diamond geezer

 Tuesday, July 11, 2023

River Ravensbourne
ii) Bromley → Catford (4 miles)
[Ravensbourne → Thames]

The Ravensbourne is south London's longest river, winding 11 miles from a spring in Keston to the Thames at Deptford Creek. It's named after a bird Julius Caesar reputedly spotted near the source, i.e. 100% myth, and in turn gives its name to various streets, schools, housing estates and even a railway station along its length. Today I'm walking the middle course from Bromley to Catford and attempting, often in vain, to keep the river in view.
[Here's an approximate map, if approximate maps are your thing]

Bromley's High Street is well named, being 20 metres more elevated than the river which slinks, generally unnoticed, just to the west. One way to find it is to follow Ravensbourne Road, an early residential street, then follow the path at the end into Church House Gardens. Here the Ravensbourne flows into a historic millpond, not that you'd guess because the weir is concrete, the water has a fetid scum on it and the central island's all silted up. Thames Water kicked off a major restoration project here at Glassmill Pond in February and it's hard to tell if they've finished or paused midway, although the little egret standing in the middle seemed pretty content.
n.b. If you work for Bromley council's Dog Control and Fouling Enforcement department, that's not how you spell fluorescent.

The Ravensbourne flows on into Queensmead Recreation Ground confined to a drab trench, as will be its fate for much of today's post. It's deep enough that a ladder has been provided for human access but simultaneously shallow enough that the water barely covers the leaves and litter on the bed. There have long been plans to set the river free and instead create a naturalised eco-friendly wiggle, but never the money, so the foot of Martin's Hill remains severed by an unnatural barrier. It's even more hidden up ahead where it flows round the back of the houses on Martin's Road, originally in the open but since topped off by slabs of concrete to create a slightly elevated path, and overall you do get the feeling Bromley just aren't terribly proud of it.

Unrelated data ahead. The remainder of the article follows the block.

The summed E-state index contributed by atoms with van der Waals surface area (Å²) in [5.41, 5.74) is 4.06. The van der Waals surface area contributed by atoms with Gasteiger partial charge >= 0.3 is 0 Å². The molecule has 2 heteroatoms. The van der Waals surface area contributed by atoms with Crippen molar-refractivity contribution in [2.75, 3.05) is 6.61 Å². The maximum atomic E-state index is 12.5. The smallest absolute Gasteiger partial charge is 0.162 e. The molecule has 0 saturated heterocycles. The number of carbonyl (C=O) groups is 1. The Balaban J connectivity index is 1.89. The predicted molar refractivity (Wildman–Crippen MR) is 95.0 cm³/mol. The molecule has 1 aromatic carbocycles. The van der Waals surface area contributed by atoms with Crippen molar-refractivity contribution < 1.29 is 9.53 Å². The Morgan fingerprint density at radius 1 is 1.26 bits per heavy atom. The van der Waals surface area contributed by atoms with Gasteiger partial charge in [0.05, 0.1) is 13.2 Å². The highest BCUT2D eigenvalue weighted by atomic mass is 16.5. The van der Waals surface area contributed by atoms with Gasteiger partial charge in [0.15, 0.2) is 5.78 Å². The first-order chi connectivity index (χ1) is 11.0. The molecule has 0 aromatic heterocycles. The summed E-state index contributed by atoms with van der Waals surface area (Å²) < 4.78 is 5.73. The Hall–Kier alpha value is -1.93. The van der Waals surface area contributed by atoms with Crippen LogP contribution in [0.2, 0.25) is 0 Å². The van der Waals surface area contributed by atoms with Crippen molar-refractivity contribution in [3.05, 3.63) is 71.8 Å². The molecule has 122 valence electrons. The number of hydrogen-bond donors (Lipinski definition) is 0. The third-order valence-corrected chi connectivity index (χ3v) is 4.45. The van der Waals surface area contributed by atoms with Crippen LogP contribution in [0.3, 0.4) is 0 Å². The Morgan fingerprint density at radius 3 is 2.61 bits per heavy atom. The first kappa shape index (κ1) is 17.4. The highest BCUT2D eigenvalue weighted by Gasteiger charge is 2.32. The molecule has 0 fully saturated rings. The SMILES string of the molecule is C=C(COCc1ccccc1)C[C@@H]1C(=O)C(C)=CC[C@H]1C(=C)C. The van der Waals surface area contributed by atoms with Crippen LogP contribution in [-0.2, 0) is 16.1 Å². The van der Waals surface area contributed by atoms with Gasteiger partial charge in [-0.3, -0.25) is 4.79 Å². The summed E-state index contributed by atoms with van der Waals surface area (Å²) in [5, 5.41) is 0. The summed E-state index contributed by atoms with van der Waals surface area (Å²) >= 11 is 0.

n.b. The river was relegated to its trench through Queensmead Rec following nasty flooding in 1969.

At Shortlands the railings between the Bridge cafe and the crossroads look slightly too ornate for their surroundings, as I once remarked to a friend the last time I passed. A bit of cartographical digging confirms this was once the parapet of a bridge over the Ravensbourne, now buried, its path subsequently relegated to somewhere you might park a Merc. The river eventually re-emerges along the edge of Shortlands Golf Club, who are so keen you don't see their water hazard that the sign in their car park says NO PUBLIC RIGHT OF WAY in capital letters. Instead riverwalkers are relegated to a very long stretch of Ravensbourne Avenue, and don't worry we're only a couple of paragraphs from a nice section where you can actually see some water.